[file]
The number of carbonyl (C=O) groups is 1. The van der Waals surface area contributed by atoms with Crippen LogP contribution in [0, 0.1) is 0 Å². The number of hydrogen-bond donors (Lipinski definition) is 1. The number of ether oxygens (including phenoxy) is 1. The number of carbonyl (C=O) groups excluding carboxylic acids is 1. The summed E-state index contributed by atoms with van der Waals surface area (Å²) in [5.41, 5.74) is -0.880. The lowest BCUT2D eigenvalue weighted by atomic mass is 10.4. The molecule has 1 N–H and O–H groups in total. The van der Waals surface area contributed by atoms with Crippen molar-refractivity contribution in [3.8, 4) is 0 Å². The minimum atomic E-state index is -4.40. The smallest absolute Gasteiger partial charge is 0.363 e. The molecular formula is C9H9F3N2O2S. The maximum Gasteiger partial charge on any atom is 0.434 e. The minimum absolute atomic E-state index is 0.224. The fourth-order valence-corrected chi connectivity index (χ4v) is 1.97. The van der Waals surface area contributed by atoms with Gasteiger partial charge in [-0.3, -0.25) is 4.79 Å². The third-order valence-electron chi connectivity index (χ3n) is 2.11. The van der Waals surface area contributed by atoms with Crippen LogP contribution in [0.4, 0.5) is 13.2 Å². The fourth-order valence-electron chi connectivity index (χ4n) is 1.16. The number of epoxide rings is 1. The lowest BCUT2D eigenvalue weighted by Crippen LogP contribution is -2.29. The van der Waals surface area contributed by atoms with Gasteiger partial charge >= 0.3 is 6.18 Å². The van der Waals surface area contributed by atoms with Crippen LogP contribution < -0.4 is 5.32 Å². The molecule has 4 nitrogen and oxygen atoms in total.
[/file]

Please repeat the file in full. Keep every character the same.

The number of carbonyl (C=O) groups is 1. The van der Waals surface area contributed by atoms with Crippen LogP contribution in [0, 0.1) is 0 Å². The number of hydrogen-bond donors (Lipinski definition) is 1. The number of ether oxygens (including phenoxy) is 1. The number of carbonyl (C=O) groups excluding carboxylic acids is 1. The summed E-state index contributed by atoms with van der Waals surface area (Å²) in [5.41, 5.74) is -0.880. The lowest BCUT2D eigenvalue weighted by atomic mass is 10.4. The molecule has 1 N–H and O–H groups in total. The van der Waals surface area contributed by atoms with Crippen molar-refractivity contribution in [3.8, 4) is 0 Å². The minimum atomic E-state index is -4.40. The smallest absolute Gasteiger partial charge is 0.363 e. The molecular formula is C9H9F3N2O2S. The maximum Gasteiger partial charge on any atom is 0.434 e. The minimum absolute atomic E-state index is 0.224. The fourth-order valence-corrected chi connectivity index (χ4v) is 1.97. The van der Waals surface area contributed by atoms with Gasteiger partial charge in [-0.3, -0.25) is 4.79 Å². The third-order valence-electron chi connectivity index (χ3n) is 2.11. The van der Waals surface area contributed by atoms with Crippen LogP contribution in [0.4, 0.5) is 13.2 Å². The fourth-order valence-electron chi connectivity index (χ4n) is 1.16. The number of epoxide rings is 1. The lowest BCUT2D eigenvalue weighted by Crippen LogP contribution is -2.29. The van der Waals surface area contributed by atoms with Gasteiger partial charge >= 0.3 is 6.18 Å². The van der Waals surface area contributed by atoms with Crippen LogP contribution < -0.4 is 5.32 Å². The molecule has 4 nitrogen and oxygen atoms in total.